What is Causing your Allergy?
The first step in management of allergic disease is identifying the cause(s) of the problem. In some cases, this may be obvious. However, in other cases it may require medical evaluation using proven investigational tools. Once identified, steps can be taken to limit exposure to the causative allergen(s).
Keeping a record of symptoms is important.
Diagnosing an allergy can be quite a difficult process, requiring considerable medical expertise, since the symptoms may often be similar to other conditions. For instance, many people suffer from a repeated sore throat and runny nose which they think is a recurrent cold, when in fact they may be suffering from allergic rhinitis (hay fever). Allergy may be responsible for other conditions such as asthma, upset stomach and skin rashes.
If you think you may be allergic to something and do not know what it is, you should start to keep a record of your symptoms. This will help you to find out what you may be allergic to. Once you have found this out you can then take steps to limit your exposure to the allergen.
Allergen avoidance information is available from the ASCIA website.
It is then important to keep a regular diary of when your symptoms occur. It is also useful to make a note of the general patterns of your symptoms. The following information may be useful to your doctor:
- Do your symptoms occur when you are in the house as well as outside (or vice versa)?
- Do you suffer more at night time or during the day?
- Do you wake up with symptoms in the morning?
- Do you only get symptoms at certain times of the year?
- Does exposure to animals bring on your symptoms?
- Do you think that any food or drink brings on your symptoms?
It is important to seek medical advice.
If you think you are suffering from an allergy visit your pharmacist or doctor for advice.
They will want to know the history of your complaint, so the more information you can give them, the better.
If your allergy becomes a real problem, your doctor may test you to determine the cause of your allergy or may recommend that you visit a medical specialist (Allergist / Clinical Immunologist) for further investigation and treatment. In some cases tracking down the cause of allergic symptoms can be difficult and may require a lot of time and expertise. Investigation of food allergy can be a particularly involved procedure. However, once the offending allergen is identified, then avoidance measures can be taken.
There are two different kinds of medically and scientifically proven allergy tests used
by medical practitioners in Australia and New Zealand to assist in diagnosis:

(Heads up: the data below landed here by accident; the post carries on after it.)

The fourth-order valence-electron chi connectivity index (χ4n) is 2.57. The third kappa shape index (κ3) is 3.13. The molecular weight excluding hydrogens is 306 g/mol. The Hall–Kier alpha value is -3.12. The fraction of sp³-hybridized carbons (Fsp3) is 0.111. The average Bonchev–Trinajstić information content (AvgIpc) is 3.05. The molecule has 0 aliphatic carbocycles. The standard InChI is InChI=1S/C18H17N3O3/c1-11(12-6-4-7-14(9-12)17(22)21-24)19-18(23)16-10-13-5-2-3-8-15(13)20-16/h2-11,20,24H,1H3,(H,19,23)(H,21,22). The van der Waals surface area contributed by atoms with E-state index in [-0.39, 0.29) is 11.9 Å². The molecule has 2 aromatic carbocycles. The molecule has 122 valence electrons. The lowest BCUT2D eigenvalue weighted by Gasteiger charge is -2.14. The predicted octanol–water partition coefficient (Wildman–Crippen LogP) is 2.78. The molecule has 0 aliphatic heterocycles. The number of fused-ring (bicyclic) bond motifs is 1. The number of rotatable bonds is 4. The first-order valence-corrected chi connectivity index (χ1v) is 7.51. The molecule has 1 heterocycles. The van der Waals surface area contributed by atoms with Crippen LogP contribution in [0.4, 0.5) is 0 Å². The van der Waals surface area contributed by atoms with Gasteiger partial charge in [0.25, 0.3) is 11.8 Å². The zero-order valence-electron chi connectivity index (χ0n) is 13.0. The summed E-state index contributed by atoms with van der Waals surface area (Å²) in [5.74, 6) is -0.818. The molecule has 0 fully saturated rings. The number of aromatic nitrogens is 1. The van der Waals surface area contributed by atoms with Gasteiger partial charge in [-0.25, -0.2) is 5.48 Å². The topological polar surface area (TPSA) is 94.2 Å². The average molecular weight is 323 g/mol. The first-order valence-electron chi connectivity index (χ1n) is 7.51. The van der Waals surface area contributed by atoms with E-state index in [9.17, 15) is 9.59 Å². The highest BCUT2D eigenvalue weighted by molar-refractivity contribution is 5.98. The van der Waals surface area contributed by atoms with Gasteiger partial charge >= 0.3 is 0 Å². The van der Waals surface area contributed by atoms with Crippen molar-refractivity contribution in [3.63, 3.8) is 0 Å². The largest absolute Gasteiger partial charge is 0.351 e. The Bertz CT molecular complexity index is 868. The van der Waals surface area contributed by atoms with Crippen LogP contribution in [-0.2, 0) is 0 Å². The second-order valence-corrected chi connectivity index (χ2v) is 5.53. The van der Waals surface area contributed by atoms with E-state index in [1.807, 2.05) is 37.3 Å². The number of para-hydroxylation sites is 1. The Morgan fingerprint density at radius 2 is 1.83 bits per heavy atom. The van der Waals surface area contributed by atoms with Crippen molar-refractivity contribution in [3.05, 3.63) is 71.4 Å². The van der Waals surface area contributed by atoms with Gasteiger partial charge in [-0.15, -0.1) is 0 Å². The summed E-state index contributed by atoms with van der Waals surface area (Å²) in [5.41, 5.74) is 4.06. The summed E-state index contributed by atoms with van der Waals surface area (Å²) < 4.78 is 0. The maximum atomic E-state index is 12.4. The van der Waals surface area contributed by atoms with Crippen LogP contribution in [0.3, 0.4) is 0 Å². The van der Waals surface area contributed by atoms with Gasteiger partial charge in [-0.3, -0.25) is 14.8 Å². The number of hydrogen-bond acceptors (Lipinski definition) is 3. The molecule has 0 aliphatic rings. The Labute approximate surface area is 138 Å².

- Skin prick test - involves putting drops of a variety of suspected allergens (for example pollen, dust mites, pet dander, mould, foods) on the forearm or back, then lightly pricking the skin through the drop with a needle. Sensitivity to a particular allergen will show itself with an itchy, red, raised wheal. Skin prick tests are an excellent way of checking sensitivity to inhaled allergens such as pollen or dust mite, but are not so effective at detecting sensitivity to foods.
- Blood tests for allergen specific IgE antibodies (commonly referred to as RAST) - determine sensitivity to suspected allergens. Whereas the skin prick test result is available immediately, RAST results are often not available for a few days and may be more expensive than skin testing. However, RAST testing is a useful alternative when skin prick testing is not possible.
Both skin prick tests and RAST tests should be interpreted in conjunction with a physical examination and case history. For food allergy, medically supervised elimination and challenge testing (eg double blind placebo controlled food challenge [DBPCFC]) may also be indicated.
Unorthodox so-called allergy tests are unproven
There are several methods of unorthodox so-called 'tests' for allergy which have no scientific basis, are unreliable and hence have no role in the clinical assessment of allergy and asthma. These tests include cytotoxic food testing, Vega testing, kinesiology, iridology, pulse testing, Alcat testing and Rinkel's intradermal skin testing.
What if the allergy tests are negative?
If skin prick tests or RAST tests are negative, it could mean that either:
- you are taking a medication that interferes with the tests; or
- you are not suffering from allergy.
Effective prevention and treatment options for allergy are available
You do not have to put up with the suffering and inconvenience of hay fever and allergy, as effective prevention and treatment options are available. If you think you may be suffering from an allergy, your pharmacist can advise you what to do. If your condition does not improve, consult your doctor.
© ASCIA 2010
The Australasian Society of Clinical Immunology and Allergy (ASCIA) is the peak professional body of Clinical Immunologists and Allergists in Australia and New Zealand.
Postal address: PO Box 450 Balgowlah, NSW Australia 2093
This document has been developed and peer reviewed by ASCIA members and is based on expert opinion and the available published literature at the time of review. Information contained in this document is not intended to replace medical advice and any questions regarding a medical diagnosis or treatment should be directed to a medical practitioner. The development of this document is not funded by any commercial sources and is not influenced by commercial organisations.
Content last updated January 2010